Scrutiny grows over law enforcement’s response to Uvalde shooting
An official with the Texas Department of Public Safety said he’d “circle back” with reporters over questions about response time and whether the shooter barricaded himself in a classroom during the shooting spree.
As questions linger over law enforcement’s response time during Tuesday’s shooting in Uvalde that killed 21 people, Texas Department of Public Safety officers on Thursday offered little new information on how long it took officers to engage the gunman.
The 18-year-old gunman was reportedly inside the elementary school from 40 minutes to an hour before he was shot and killed by a U.S. Border Patrol agent who responded to call for backup. The shooter barricaded himself in a classroom and opened fire, authorities reported earlier.
In response to a reporter’s question about why officers were at the school for so long before they were able to enter the classroom, officer Victor Escalon, the regional director for the Texas Department of Public Safety South, said he would “circle back” with reporters.
“We want to answer all your questions. We want to give you the why. That's our job. So give us time,” he said.
Escalon did say Thursday that reports that the gunman was initially confronted by a school safety officer were not accurate.
“No, there was not an officer readily available,” he said.
Escalon said the gunman was able to enter the school through an unlocked door and that a flurry of gunshots were fired in the first few minutes afterward but local law enforcement officers initially retreated after taking fire.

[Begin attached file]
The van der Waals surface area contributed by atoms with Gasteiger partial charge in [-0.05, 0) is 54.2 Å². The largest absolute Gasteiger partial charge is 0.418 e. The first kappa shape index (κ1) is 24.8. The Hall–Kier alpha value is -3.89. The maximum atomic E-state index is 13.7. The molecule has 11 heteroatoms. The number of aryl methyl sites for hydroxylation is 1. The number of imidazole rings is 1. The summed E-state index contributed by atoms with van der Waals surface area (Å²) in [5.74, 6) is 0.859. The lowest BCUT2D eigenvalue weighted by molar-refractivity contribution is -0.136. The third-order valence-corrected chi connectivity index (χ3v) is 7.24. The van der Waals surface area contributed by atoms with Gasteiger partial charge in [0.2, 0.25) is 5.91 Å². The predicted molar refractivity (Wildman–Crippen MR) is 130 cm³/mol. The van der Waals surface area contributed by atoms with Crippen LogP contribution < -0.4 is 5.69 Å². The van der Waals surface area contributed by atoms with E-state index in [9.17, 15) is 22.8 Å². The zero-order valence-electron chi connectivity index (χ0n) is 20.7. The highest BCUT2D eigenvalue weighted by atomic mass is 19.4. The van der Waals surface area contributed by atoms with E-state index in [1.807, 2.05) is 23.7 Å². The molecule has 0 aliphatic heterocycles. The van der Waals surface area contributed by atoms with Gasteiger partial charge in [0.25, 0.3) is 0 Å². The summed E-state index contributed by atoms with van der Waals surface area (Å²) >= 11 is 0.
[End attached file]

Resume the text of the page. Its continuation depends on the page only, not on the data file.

“Officers were there — the initial officers — as they received gunfire. They don't make entry initially because of the gunfire they're receiving, but we have officers calling for additional resources,” Escalon said. “So during that time that they're making those calls to bring in help to solve this problem and stop it immediately, they're also evacuating personnel.”
The news conference came after reports that parents and others were pleading with officers to enter the school the morning of the shooting as they stood outside.
The Associated Press reported that Juan Carranza saw people shouting: "Go in there! Go in there!" at the officers as he watched the scene unfold from his home across the street.
Escalon did not address those reports but said information is fluid, interviews and analysis are still being conducted, and updates will be provided to the press.
It was also unclear if the shooter, who has been identified as Salvador Ramos, used furniture or any other type of barrier to obstruct entry into the classroom after he locked the door.